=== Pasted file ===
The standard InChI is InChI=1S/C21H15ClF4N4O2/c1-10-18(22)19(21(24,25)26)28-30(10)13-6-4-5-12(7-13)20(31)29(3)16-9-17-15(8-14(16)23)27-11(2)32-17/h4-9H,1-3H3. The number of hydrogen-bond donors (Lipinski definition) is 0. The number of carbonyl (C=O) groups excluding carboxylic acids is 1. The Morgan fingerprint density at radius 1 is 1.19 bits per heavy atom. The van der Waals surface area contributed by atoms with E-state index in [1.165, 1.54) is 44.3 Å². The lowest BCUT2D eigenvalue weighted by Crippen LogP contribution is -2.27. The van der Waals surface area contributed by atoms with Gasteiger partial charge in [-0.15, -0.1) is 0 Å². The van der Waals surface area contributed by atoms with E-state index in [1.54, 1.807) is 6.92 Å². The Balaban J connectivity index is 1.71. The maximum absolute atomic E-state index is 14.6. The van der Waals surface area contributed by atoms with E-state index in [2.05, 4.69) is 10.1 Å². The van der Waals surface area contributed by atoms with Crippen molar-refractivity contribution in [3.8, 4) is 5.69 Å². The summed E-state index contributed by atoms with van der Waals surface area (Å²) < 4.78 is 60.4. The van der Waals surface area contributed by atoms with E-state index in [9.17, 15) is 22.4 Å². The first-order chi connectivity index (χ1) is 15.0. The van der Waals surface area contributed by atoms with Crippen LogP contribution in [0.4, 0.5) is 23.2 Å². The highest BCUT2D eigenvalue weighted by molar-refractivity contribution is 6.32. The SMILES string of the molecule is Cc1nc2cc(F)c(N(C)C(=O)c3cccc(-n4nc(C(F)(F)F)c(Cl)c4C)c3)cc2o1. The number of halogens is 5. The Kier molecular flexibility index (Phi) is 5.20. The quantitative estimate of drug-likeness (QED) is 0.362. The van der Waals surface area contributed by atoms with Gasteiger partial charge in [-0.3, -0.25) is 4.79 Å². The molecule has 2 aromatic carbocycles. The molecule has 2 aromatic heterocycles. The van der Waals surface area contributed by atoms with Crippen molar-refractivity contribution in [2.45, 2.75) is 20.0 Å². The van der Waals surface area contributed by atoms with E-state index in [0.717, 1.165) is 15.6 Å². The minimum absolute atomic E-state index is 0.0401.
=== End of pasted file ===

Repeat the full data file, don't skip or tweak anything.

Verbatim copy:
The standard InChI is InChI=1S/C21H15ClF4N4O2/c1-10-18(22)19(21(24,25)26)28-30(10)13-6-4-5-12(7-13)20(31)29(3)16-9-17-15(8-14(16)23)27-11(2)32-17/h4-9H,1-3H3. The number of hydrogen-bond donors (Lipinski definition) is 0. The number of carbonyl (C=O) groups excluding carboxylic acids is 1. The Morgan fingerprint density at radius 1 is 1.19 bits per heavy atom. The van der Waals surface area contributed by atoms with E-state index in [1.165, 1.54) is 44.3 Å². The lowest BCUT2D eigenvalue weighted by Crippen LogP contribution is -2.27. The van der Waals surface area contributed by atoms with Gasteiger partial charge in [-0.15, -0.1) is 0 Å². The van der Waals surface area contributed by atoms with E-state index in [1.54, 1.807) is 6.92 Å². The Balaban J connectivity index is 1.71. The maximum absolute atomic E-state index is 14.6. The van der Waals surface area contributed by atoms with E-state index in [2.05, 4.69) is 10.1 Å². The van der Waals surface area contributed by atoms with Crippen molar-refractivity contribution in [3.8, 4) is 5.69 Å². The summed E-state index contributed by atoms with van der Waals surface area (Å²) < 4.78 is 60.4. The van der Waals surface area contributed by atoms with E-state index in [9.17, 15) is 22.4 Å². The first-order chi connectivity index (χ1) is 15.0. The van der Waals surface area contributed by atoms with Crippen LogP contribution in [0.4, 0.5) is 23.2 Å². The highest BCUT2D eigenvalue weighted by molar-refractivity contribution is 6.32. The SMILES string of the molecule is Cc1nc2cc(F)c(N(C)C(=O)c3cccc(-n4nc(C(F)(F)F)c(Cl)c4C)c3)cc2o1. The number of halogens is 5. The Kier molecular flexibility index (Phi) is 5.20. The quantitative estimate of drug-likeness (QED) is 0.362. The van der Waals surface area contributed by atoms with Gasteiger partial charge in [-0.3, -0.25) is 4.79 Å². The molecule has 2 aromatic carbocycles. The molecule has 2 aromatic heterocycles. The van der Waals surface area contributed by atoms with Crippen molar-refractivity contribution in [2.45, 2.75) is 20.0 Å². The van der Waals surface area contributed by atoms with E-state index in [0.717, 1.165) is 15.6 Å². The minimum absolute atomic E-state index is 0.0401.